The Sky is Not Falling
The sky is falling, the sky is falling!!
Wait there Chicken Little, it’s just an acorn.
Good life lesson. I spent some time on Saturday talking with my mother about how we all tend to jump to conclusions. To make mountains out of molehills. To assume the worse. And by all, I mean most people in the world. And it’s true. Our brains jump into overdrive. We over-think situations. Anxious, we worry about all sorts of things that we can’t control, things that won’t probably ever happen.
For example, on Saturday night I had a crazy dream. I travel a lot for work. And dreamt that while I was out of town, sans computer, my purse was stolen. No iPhone. No wallet. No id. No personal debit card or credit card. No company credit card. Disaster. I woke up panting. What a nightmare!! But why was my unconsciousness worried about this? The chances of such a thing happening are slim to none. As long as I’m smart, I won’t lose everything. And, of course, taking the dream interpretation route, I’m sure my loss of my belongings symbolized some kind of fear that someone (or something) is stealing parts of myself. That somehow my subconscious jumps to the sky falling.
Only you can control how you view a situation. I won’t lose my grip on who I am, unless I allow myself to do so. The acorn is just an acorn, unless you let anxiety jump it to the next level. The sky does not need to come tumbling down.
Coincidentally, my fantastic yoga class on Sunday morning (if you are in Florida, check out the amazing alignment and heart-centered yoga teacher Laura Conley) dealt with the metaphor of Chicken Little. How can we let the acorn be just that–an acorn. A nagging fear, an inconvenience, something that makes us uncomfortable. No matter what that thing may be–each action and event does not automatically translate and magnify to the end of the world. But we as individuals need to understand that and allow the moment to be–and allow the acorn to eventually be crushed under the heels of a boot, or eaten by a squirrel. The world doesn’t end unless we allow it to. And we must find the balance, the breathe, and the confidence to rest in the middle.
I learned that last week a girl I knew indirectly (a friend of a friend) committed suicide. Although I never met her, it broke my heart. How someone could feel that enormity of the sky falling and give up. Not see the acorn, the bad moment, the heartache, the depression, the whatever-it-was, as a passing moment. Bad things happen, but bad things pass. We control our emotions, no matter how we may feel that we are alone or abandoned. The sky does not have to fall. And if we fear we’ve bitten of more than we can choose, that is the time to find a friend, see a therapist, journal, take a walk, BREATHE. Let clouds part and the find the sun up in the sky. See the sunshine up above and take it in.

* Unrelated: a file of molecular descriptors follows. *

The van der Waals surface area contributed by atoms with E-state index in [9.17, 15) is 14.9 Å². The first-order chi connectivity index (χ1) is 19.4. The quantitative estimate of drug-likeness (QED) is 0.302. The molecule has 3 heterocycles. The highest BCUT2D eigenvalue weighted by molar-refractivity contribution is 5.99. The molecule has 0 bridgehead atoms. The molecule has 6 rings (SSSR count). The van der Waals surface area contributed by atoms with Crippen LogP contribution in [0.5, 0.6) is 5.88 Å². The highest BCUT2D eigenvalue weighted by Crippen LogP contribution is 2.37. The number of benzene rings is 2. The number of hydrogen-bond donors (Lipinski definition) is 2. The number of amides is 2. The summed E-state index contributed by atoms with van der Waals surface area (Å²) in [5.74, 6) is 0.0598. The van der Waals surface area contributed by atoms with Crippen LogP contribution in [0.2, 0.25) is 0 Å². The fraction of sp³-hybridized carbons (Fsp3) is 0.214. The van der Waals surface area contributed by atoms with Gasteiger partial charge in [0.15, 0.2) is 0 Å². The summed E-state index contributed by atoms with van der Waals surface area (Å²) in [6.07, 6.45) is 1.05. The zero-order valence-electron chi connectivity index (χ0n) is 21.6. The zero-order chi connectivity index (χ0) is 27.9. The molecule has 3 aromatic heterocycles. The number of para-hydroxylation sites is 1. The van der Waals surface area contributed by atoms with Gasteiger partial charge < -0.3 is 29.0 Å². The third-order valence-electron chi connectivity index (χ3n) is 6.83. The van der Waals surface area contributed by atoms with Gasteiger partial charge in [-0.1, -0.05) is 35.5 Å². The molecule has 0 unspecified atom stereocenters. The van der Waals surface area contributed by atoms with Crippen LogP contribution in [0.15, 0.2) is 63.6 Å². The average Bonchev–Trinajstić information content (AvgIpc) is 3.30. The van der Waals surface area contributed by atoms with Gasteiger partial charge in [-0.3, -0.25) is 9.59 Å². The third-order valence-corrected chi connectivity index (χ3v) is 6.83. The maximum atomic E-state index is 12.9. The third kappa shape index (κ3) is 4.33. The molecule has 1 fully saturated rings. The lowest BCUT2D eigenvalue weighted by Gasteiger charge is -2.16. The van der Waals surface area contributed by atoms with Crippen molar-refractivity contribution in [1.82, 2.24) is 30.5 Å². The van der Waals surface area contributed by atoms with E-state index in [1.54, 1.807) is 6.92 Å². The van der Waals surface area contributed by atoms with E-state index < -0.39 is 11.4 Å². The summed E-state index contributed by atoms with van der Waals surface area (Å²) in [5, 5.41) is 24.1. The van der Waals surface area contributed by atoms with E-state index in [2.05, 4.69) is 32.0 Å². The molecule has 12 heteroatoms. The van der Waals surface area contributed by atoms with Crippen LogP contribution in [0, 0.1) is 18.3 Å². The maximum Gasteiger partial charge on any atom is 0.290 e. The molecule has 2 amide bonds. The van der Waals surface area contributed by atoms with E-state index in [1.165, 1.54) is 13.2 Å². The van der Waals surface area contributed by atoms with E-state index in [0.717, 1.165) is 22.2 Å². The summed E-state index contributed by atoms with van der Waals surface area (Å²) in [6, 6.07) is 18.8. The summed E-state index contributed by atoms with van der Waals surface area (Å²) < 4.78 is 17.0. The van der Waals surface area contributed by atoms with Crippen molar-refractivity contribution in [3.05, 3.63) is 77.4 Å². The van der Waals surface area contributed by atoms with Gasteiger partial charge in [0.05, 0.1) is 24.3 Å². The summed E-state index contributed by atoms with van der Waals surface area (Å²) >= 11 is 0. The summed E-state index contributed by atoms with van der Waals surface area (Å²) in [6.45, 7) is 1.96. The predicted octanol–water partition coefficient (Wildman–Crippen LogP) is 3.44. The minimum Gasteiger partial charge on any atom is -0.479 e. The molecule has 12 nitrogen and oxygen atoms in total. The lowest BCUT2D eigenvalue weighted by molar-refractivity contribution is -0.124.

I dedicated my yoga class on the acorn to the girl I didn’t know. The girl who ended her life last week. I wish she had seen that life just has falling acorns. And I pray that her family and friends who survive her are able to deal with her death in a healthy way. That they can see her beauty and goodness and keep her memory in her heart, but not let her death allow the sky to come crashing down.
Faced with such serious thoughts, I did what any girl would do. I baked. Whenever I am dealing with an emotional issue or my brain goes into hyper-drive, I bake. When my Grandfather died, I baked the world’s worst chocolate cake. But I poured my sorrows, my tears, and my emotions into that chocolate cake. It may not have been edible, but the cake freed me from my sadness. This weekend, I made chocolate chip cookies. Let each chocolate chip remind me of an acorn–and that even when they are all jumbled together, instead of the sky falling, something wonderful can occur. (Or in this case, something tasty.)
|Mmmmm. The best chocolate chip cookie EVER!|
No matter how many chocolate chip cookie recipes I have tried, I always go back to the same one–the recipe on the back of the Toll house bag of semi-sweet chocolate chips. I always use organic flour, butter, and eggs and find the combination yields a delectable crunchy-yet-chewy cookie. Since Toll House is generous, you can get the recipe here. Or just look on the back of the bag of chips! I still use this recipe even when I bake with Ghirardelli, Trader Joe’s, or Whole Foods chocolate chips. What chocolate chip cookie recipe do you swear by? What do you do when you are faced with difficult emotions? Do you see the acorn, or do you find the sky falling down on you?